From the Heartland, A Bid to Protect Greenspace and Cities
Ohio votes for smarter growth
April 23, 2001 |
Great Lakes Bulletin News Service
For Chris Knopf, the $400 million Clean Ohio bond issue recently approved by voters was about casting off the old rust-belt mentality of his home state.
Mr. Knopf, the director of the Ohio office of the Trust for Public Land (TPL), lived through the traumatic deindustrialization of Ohio during the recession of the 1980s. He watched the factory closings, and he wondered if Ohio would offer opportunities that would keep him in the state. Although economic conditions have slowly improved, he still worries that Ohio is falling behind other parts of the country — places like Austin, Portland, and Seattle — that offer skilled workers a high quality of life with vibrant urban areas and easy access to natural beauty. “If we can’t attract the best and the brightest here, we risk becoming the next generation of mill towns,” he says.
Such concerns are shared by residents of every Midwest state. Residents and elected leaders in the heartland now recognize that communities that learn how to improve the quality of life by revitalizing urban neighborhoods, conserving natural resources, and safeguarding environmental values are more economically competitive. A study last year by Richard Florida, a professor of regional economic development at Carnegie Mellon University, found that superior environmental quality and accessible natural resources are vital to attracting the talented people needed to compete in the new, global economy.
That’s why Ohio’s bid to protect farmland and improve cities is so crucial. The bond issue, Mr. Knopf believes, is a sign that the state is finally willing to invest in the amenities that will make Ohio more competitive. As proposed by Governor Bob Taft, the measure authorizes the issuance of $100 million in bonds to protect open space and river corridors, $50 million to improve water quality in Ohio’s streams, $25 million to develop recreational trails, and $25 million to preserve farmland with a voluntary program to purchase development rights from farmers.
The other $200 million will revitalize Ohio cities by helping to clean up and redevelop brownfields — abandoned sites that are contaminated by previous industrial uses. If the state Legislature approves reissuing the bonds as they are paid off, Ohio will have a permanent, dedicated funding stream for these purposes.
Gov. Taft has acknowledged that Ohio must work hard to catch up to other states. Ohio ranks 47th among states in the amount of public recreational land per capita. And even in parts of Ohio that have not grown much in recent decades, uncontrolled development around the edges of metropolitan areas has eaten away at the best of the Ohio countryside.
Indeed between 1960 and 1990 the amount of urbanized land in Ohio grew almost five times as fast as the urbanized population. As a result, uncontrolled suburban development is now one of the state’s top water quality problems because of the way polluted stormwater runs off the developed landscape. Only about half of Ohio’s streams are fishable and swimmable.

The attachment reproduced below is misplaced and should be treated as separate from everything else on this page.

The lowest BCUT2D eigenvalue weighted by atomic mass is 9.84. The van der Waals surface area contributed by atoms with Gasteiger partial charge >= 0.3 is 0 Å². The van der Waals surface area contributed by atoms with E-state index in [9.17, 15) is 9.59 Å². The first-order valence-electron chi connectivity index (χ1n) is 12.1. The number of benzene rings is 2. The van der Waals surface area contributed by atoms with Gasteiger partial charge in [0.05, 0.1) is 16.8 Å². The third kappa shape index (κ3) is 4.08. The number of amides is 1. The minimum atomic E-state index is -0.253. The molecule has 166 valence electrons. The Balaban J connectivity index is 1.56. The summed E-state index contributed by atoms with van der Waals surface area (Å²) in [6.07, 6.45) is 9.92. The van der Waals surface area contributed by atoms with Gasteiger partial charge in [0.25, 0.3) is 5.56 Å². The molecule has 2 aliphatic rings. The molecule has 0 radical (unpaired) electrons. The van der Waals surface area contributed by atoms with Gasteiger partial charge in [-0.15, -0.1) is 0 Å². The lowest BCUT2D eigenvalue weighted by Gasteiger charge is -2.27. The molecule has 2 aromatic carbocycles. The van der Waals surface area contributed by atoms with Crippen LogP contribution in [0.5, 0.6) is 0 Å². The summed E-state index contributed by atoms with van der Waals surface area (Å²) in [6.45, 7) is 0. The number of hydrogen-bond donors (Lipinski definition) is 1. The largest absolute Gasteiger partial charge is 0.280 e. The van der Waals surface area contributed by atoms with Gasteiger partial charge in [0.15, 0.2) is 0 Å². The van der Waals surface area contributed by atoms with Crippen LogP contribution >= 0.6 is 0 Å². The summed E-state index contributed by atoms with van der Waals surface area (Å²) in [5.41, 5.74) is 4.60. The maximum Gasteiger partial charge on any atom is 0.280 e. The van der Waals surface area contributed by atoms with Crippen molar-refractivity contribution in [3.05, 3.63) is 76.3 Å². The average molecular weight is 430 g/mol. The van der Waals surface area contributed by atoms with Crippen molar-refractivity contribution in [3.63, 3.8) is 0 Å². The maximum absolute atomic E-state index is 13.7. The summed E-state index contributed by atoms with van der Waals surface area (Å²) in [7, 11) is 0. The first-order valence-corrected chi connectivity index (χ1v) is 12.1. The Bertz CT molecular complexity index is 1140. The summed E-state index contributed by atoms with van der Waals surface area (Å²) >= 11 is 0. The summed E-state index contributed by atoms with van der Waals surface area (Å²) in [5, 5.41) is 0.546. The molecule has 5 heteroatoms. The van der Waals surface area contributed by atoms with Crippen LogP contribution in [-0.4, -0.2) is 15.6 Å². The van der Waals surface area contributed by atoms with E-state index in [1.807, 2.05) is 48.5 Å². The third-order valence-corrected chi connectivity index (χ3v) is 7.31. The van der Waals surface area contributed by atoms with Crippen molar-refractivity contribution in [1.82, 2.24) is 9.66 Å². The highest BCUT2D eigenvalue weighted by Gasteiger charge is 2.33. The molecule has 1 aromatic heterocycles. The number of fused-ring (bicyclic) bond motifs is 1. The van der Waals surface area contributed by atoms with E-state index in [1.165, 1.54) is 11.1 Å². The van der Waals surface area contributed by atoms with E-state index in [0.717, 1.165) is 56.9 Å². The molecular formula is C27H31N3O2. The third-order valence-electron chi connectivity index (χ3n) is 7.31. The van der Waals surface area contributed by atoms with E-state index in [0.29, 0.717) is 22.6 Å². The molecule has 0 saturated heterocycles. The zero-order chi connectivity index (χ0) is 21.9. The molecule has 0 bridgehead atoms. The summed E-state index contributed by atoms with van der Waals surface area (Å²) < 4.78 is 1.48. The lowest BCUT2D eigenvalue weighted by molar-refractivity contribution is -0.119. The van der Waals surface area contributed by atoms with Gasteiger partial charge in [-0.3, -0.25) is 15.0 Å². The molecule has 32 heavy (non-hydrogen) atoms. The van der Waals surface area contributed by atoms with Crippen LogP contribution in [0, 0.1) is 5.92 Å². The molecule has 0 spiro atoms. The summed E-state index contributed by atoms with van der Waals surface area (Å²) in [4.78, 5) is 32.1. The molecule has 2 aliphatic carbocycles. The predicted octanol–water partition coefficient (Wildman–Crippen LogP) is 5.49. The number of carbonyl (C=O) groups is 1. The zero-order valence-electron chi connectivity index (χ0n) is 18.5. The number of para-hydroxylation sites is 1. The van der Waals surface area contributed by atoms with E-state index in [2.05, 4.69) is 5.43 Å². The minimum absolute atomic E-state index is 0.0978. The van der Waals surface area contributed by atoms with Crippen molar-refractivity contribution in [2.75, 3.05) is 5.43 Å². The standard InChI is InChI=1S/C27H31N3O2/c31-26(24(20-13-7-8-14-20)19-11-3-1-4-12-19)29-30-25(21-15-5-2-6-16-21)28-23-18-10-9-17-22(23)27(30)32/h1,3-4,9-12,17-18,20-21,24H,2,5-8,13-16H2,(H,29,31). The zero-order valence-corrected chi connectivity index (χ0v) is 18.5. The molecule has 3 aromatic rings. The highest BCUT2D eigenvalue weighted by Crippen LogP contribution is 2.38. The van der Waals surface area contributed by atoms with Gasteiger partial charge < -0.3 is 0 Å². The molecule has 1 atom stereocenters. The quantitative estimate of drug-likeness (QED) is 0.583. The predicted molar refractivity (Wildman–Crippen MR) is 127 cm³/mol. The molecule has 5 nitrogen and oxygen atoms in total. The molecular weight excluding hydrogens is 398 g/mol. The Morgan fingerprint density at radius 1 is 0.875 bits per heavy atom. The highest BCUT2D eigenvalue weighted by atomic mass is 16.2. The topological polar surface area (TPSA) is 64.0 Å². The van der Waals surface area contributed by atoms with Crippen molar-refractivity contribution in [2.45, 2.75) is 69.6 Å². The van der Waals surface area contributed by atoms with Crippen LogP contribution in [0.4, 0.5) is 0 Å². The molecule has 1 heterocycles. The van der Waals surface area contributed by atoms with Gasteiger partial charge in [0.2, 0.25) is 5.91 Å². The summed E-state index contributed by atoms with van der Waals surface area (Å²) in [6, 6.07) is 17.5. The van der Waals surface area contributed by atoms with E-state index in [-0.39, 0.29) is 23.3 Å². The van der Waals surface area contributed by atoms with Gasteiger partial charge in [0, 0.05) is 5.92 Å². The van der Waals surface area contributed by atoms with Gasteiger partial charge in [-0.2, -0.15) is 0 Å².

In recent years there also has been an active discussion around the state about the loss of prime farmland. Ohio is losing an average of 43,000 acres of farmland a year to development, one of the highest rates in the nation. Much of the loss is occurring around Columbus, Cleveland, and other metropolitan areas, leading a state task force to conclude in 1997 that farmland loss and outmigration from urban centers were two sides of the same coin.
What Ohio has needed is a comprehensive approach to growing smarter — a change in state policies and incentives to help preserve open space and farmland while promoting the redevelopment of existing urban areas so as to reduce pressures for new development in the countryside.
Although the $400 million bond issue will not by itself turn the state around, it is a significant first step in the right direction. The campaign, which attracted 57 percent of the statewide vote last November, was co-chaired by Mr. Taft, a Republican, and former U.S. Senator John Glenn, a Democrat. Endorsers also included the Ohio Farm Bureau, Ohio Realtors, and the Ohio Chamber of Commerce — all of which are noteworthy in a state that has little tradition of state involvement in land use planning or investment in public lands.
Virtually the only organized opposition, surprisingly, came from several of the state’s environmental groups, which pointed out flaws in the state’s brownfield cleanup program and worried that bond funds would bail out polluters. To prevent improper use of the money, environmental and conservation groups are now lobbying the Legislature for strong rules to guide implementation.
Proponents of the bond issue are convinced that the state’s new open space preservation and urban revitalization program signals a shift in priorities. It also sends an unmistakable message from the heartland. Ohioans are tired of lagging behind. Midwest voters support Smart Growth policies that preserve open space and strengthen older communities. If it can happen in Ohio, long a bellwether state for understanding core American values, it can happen anywhere.